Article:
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17 April 2014 12:48 pm ,
Vol. 344 ,
Using the two high-quality genomes that exist for Neandertals and Denisovans, researchers find clues to gene activity...
A new report from the Intergovernmental Panel on Climate Change (IPCC) concludes that humanity has done little to slow...
Astronomers have discovered an Earth-sized planet in the habitable zone of a red dwarf—a star cooler than the sun—500...
Three years ago, Jennifer Francis of Rutgers University proposed that a warming Arctic was altering the behavior of the...
Officials last week revealed that the U.S. contribution to ITER could cost $3.9 billion by 2034—roughly four times the...
An experimental hepatitis B drug that looked safe in animal trials tragically killed five of 15 patients in 1993. Now,...
- 17 April 2014 12:48 pm , Vol. 344 , #6181
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ScienceShot: I Scratch, You Itch
12 November 2012 3:57 pm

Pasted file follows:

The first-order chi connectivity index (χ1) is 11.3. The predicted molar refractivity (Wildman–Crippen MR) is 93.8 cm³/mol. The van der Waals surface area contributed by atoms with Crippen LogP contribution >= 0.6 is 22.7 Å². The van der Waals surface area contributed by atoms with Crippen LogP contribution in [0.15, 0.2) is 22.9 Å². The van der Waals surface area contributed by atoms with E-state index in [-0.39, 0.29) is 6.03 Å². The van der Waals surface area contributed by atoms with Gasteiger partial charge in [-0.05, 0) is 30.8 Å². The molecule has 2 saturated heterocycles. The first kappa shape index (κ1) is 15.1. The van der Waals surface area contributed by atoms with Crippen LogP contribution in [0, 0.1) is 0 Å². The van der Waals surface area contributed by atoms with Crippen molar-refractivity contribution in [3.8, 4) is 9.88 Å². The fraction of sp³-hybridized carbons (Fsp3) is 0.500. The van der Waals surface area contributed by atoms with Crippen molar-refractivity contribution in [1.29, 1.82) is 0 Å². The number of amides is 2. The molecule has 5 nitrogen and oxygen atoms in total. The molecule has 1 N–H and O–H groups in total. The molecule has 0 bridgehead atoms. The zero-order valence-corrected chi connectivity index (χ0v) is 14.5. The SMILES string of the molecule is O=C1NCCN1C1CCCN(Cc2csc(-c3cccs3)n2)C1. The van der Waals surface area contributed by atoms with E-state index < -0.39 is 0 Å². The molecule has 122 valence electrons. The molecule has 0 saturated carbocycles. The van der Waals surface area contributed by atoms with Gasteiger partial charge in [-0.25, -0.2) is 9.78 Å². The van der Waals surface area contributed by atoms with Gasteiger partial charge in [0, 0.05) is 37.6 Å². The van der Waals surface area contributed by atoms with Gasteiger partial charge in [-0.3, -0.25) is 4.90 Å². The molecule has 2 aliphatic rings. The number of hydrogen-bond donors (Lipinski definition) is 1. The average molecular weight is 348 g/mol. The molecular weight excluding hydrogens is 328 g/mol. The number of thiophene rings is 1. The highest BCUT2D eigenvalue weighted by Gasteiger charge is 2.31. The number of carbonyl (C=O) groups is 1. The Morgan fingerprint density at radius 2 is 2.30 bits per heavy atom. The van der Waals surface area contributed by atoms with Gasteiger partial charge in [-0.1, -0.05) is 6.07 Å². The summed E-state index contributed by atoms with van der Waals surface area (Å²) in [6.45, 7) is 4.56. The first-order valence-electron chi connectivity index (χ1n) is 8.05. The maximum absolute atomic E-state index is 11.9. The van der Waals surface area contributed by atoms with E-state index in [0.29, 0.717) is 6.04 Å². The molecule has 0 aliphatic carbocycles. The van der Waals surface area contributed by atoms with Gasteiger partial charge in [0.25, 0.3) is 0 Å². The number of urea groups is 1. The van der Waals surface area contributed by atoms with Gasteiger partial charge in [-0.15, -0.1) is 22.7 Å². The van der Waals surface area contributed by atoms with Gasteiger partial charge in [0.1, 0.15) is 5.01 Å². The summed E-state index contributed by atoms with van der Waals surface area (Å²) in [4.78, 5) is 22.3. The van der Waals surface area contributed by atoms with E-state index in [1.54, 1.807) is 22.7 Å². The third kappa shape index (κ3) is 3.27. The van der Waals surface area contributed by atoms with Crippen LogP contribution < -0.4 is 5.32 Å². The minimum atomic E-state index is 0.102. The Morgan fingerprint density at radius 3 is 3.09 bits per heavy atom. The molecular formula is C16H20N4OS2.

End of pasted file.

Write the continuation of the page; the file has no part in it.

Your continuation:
Seeing someone yawn or hearing someone laugh makes you likely to follow suit. The same goes for scratching an itch. Now, for the first time, researchers have investigated the neural basis of contagious itch, identifying several brain regions whose activity predicts how susceptible people are to feeling itchy when they see someone else scratch. Researchers in the United Kingdom showed volunteers video clips of people scratching an arm or a spot on their chest. Sure enough, subjects reported feeling more itchy, and most scratched themselves at least once during the experiment. When a subset of the volunteers watched the videos inside an functional magnetic resonance imaging scanner, the scans revealed activity in several of the same brain regions known to fire up in response to an itch-inducing histamine injection. Activity in three of these areas correlated with subjects' self-reported itchiness, the team reports online today in the Proceedings of the National Academy of Sciences. Personality tests suggest that the trait that best predicts susceptibility to contagious itch is neuroticism, not empathy, as some researchers have suggested.
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